PET Imaging

Positron emission tomography (PET) is a nuclear imaging technology (also referred to as molecular imaging) that enables visualization of metabolic processes in the body. The basics of PET imaging is that the technique detects pairs of gamma rays emitted indirectly by a positron-emitting radionuclide (also called radiopharmaceuticals, radionuclides or radiotracer). The tracer is injected into a vein on a biologically active molecule, usually a sugar that is used for cellular energy. PET systems have sensitive detector panels to capture gamma ray emissions from inside the body and use software to plot to triangulate the source of the emissions, creating 3-D computed tomography images of the tracer concentrations within the body.

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News | Clinical Trials | June 09, 2017

The milestone Imaging Dementia — Evidence for Amyloid Scanning (IDEAS) Study is working with government and academic...

Toshiba Medical launches its new Celesteion PUREViSION Edition PET/CT system to help diagnose and treat oncology patients

Toshiba Medical launches its new Celesteion PUREViSION Edition PET/CT system to help diagnose and treat oncology patients.

News | PET-CT | June 09, 2017

Oncologists have access to advanced imaging technologies for excellent cancer patient care with the new Celesteion...

Siemens Healthineers Debuts Symbia Intevo Bold SPECT/CT
News | SPECT-CT | June 08, 2017

Siemens Healthineers debuts Symbia Intevo Bold at the 2017 annual meeting of the Society of Nuclear Medicine &...

Lantheus and GE Healthcare Sign Agreement for Worldwide Development, Commercialization of Flurpiridaz F-18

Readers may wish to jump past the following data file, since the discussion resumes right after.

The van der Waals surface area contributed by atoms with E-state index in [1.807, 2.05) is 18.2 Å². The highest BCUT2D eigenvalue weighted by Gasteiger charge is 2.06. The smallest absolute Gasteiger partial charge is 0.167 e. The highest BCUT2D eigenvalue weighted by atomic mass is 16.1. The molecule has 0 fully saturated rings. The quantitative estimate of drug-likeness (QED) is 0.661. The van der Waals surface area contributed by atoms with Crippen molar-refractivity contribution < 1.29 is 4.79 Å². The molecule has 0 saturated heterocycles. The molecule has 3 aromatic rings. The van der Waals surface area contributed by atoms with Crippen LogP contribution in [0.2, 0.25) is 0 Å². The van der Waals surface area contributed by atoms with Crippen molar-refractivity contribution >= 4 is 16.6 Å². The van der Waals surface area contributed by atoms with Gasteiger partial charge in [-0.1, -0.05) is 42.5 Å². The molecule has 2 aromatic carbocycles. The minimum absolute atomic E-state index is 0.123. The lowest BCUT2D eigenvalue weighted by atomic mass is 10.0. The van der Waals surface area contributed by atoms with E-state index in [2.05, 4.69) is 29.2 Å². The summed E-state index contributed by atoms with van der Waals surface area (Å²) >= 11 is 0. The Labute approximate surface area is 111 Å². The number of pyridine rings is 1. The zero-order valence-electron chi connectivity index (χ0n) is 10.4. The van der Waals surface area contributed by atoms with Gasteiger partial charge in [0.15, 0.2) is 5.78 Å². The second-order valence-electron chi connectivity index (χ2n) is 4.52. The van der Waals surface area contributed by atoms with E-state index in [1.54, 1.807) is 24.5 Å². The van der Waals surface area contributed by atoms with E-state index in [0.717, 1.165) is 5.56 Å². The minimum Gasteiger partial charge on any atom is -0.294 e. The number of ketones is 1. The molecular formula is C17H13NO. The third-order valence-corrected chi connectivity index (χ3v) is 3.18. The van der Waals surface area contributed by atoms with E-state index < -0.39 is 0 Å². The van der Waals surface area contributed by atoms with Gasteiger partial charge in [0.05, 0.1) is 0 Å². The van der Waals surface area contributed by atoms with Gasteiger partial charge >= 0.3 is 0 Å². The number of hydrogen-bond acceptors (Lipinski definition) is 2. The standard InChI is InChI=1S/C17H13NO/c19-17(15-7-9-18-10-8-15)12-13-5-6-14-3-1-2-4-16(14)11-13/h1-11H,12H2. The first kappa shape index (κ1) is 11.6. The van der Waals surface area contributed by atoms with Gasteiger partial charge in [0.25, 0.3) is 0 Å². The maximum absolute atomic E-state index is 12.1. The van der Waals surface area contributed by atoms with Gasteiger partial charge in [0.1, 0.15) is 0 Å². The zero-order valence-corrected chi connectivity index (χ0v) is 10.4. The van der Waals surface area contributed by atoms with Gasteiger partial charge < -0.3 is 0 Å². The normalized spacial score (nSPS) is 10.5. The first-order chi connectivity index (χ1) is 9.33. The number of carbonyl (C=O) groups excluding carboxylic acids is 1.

News | Radiopharmaceuticals and Tracers | May 22, 2017

May 22, 2017 — Lantheus Holdings Inc., parent company of Lantheus Medical Imaging Inc., and GE Healthcare announced...

FALCON Trial of Fluciclovine PET/CT Imaging Stops Recruitment after Successful Interim Analysis
News | Radiopharmaceuticals and Tracers | May 15, 2017

May 15, 2017 — Blue Earth Diagnostics announced that the Trial Steering Committee recommended further recruitment be...

A low-dose lung CT scan can be used to help detect mesothelioma.

An example of a low-dose CT scan of the lungs, showing lung cancer. Image courtesy of Toshiba.

Feature | Lung Cancer | May 05, 2017 | Alison Grimes

The term mesothelioma was coined in 1909, just a few years after the introduction of medical X-ray imaging. The term...

PET/CT

The Philips Ingenuity TF PET/CT system leverages multiple technologies.

Feature | Radiation Oncology | May 05, 2017 | By Lola Koktysh

The continuum of personalized care, covering individualized prevention and therapy, translates into multiple changes...

PET/CT Helps Predict Therapy Effectiveness in Pediatric Brain Tumors

FIGURE: MRI AND PET-MRI FUSION IMAGES OF PATIENTS WITH DIPG. Top row: Zr-89-bevacizumab PET (144 hrs p.i.) fused with T1-Gd weighted MRI per patient; middle row: T1-Gd weighted MRI; lower row: T2-weighted/FLAIR MR-images. Five tumors show variable uptake of Zr-89-bevacizumab (white arrows), with both PET negative and positive areas within each tumor. Two primary tumors are completely PET negative (Fig. 1C and 1E), while the T2 weighted images show tumor infiltration in the whole pons of both patients. In the middle row, the red arrows represent the areas of contrast enhancement within the tumor. In four out of five primary tumors, the PET-positive area corresponds with the contrast-enhancing area on MRI of the tumors (Fig. 1A, 1B, 1F and 1G). In Fig. 1C, the tumor shows an MRI contrast-enhancing area, while there is no Zr-89-bevacizumab uptake. Fig. 1D shows a PET positive tumor, while no Gd-enhancement is observed on MRI. Credit: Sophie Veldhuijzen van Zanten and Marc Jansen, VU University Medical Center, Amsterdam, The Netherlands.

News | PET-CT | May 02, 2017

May 2, 2017 — In a first-ever molecular drug-imaging study in children, researchers in The Netherlands used whole-...

Australian Team Finds New Method for Producing PET Radiotracers in Higher Radiochemical Yields